The usefulness of probiotics in reducing the risk of intestinal infections has also been evidenced. Studies have shown, for example, that children suffering from chronic diarrhea recover faster when fed yogurt with probiotic cultures. Adults suffering from traveler's diarrhea also seem to benefit.
As women tend to reduce their milk consumption as they get older-which may lead to osteoporosis-and children consume more soft drinks than milk, acidified product such as yogurt provides a great-tasting way to get the calcium and protein needed to maintain good health. Therefore, the consumption of acidified dairy product is recommended on a daily basis by persons of all age and particularly, children, active persons and elderly people.
Spoonable acidified dairy products are normally provided to the consumer in a plastic or waxboard type cup with a lid. Such products commonly come in a form having fruit sauce at the bottom and plain yogurt above this fruit layer. They can be commonly found in grocery stores or shelves of self-service cafeterias.
Alternatively, hand-made or industrially prepared dairy products exist such as “Parfait”-type layered products that are pre-assembled for later sale. Those products comprise superimposed layers of fruit sauce and yogurt that are either made by hand in a remote corner of the restaurant or are manufactured in an industrial setting and frozen for transport and preservation.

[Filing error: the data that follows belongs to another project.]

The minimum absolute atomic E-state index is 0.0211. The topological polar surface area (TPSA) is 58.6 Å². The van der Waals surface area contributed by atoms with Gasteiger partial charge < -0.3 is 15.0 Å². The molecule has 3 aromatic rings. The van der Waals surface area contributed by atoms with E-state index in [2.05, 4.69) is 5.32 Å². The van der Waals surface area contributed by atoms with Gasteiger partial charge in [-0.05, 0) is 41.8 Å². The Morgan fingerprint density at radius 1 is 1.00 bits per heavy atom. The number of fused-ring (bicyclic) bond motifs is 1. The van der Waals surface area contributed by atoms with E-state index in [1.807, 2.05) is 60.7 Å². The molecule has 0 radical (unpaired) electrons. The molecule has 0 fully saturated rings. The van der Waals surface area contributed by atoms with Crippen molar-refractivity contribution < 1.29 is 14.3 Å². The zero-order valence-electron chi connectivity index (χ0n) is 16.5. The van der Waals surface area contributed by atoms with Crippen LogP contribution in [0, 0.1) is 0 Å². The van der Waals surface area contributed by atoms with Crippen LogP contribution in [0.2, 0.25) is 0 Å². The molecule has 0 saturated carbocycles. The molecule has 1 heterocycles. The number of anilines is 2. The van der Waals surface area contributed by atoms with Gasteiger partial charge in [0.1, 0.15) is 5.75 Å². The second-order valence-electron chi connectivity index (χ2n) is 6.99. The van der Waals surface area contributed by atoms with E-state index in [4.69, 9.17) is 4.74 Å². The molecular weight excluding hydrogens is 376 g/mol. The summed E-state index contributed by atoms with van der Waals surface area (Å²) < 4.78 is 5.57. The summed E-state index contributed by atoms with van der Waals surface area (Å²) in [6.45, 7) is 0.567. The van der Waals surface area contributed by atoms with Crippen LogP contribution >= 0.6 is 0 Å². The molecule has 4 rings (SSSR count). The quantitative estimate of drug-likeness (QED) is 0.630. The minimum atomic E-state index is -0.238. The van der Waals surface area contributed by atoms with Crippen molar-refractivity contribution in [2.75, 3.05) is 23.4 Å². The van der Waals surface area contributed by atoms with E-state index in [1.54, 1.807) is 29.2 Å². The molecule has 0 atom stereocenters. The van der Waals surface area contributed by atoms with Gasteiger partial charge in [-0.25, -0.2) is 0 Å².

The hand-made products suffer from several drawbacks. Firstly, the preparation is not time and labor efficient. Secondly, the results may also vary from one operator to another and repeatability of just the desired products cannot be ensured overtime or from place to place. Therefore, the consumer may be once deceived from the product and decide not to buy the product anymore. Thirdly, customization to the complexity of the consumer's demand is difficult which therefore limits the choice for several attractive designs which would render the offer even more appealing and/or would touch a larger public.
The industrially prepared dairy products suffer from further drawbacks. The product is produced in the factory from refrigerated components which are deposited in the cup according to a predetermined design. The packaged products in general are cooled to refrigerated temperatures and maintained refrigerated through consumption. Such commercially refrigerated products suffer from several drawbacks. The quality of the product tends to degrade over time and special formulations are required and/or additives such as stabilizers must be added to the product to prevent bleeding or syneresis of the certain components of the product. The flexibility in providing various product designs, flavors and textures is limited due to the resources in manufacturing labor and production lines. The costs in packaging, storage and transport of such portioned products is relatively high.
The industrially prepared low acid dairy products might also be frozen to retain their attractive design of separated layers. Normally, the product is sensitive to thawing and its stability degrades after a few minutes after being thawed. In order to reduce after-thawing stability problems, little free water is kept in the frozen product and large amounts of stabilizers are included. Stabilizers usually affect the natural taste and viscosity of the product and the consumer is very keen in noticing these changes. The foodservice operator must remove the product from the freezer several hours before serving and keep the product in a refrigerator to avoid temperature abuse of the product which would raise the acidity level and possibly provide contamination. Therefore, storage floor is consumed in the foodservice place. Anticipation of the consumer's demand is also required which can be a problem as re-freezing of the product after thawing is absolutely forbidden for sanitary reasons.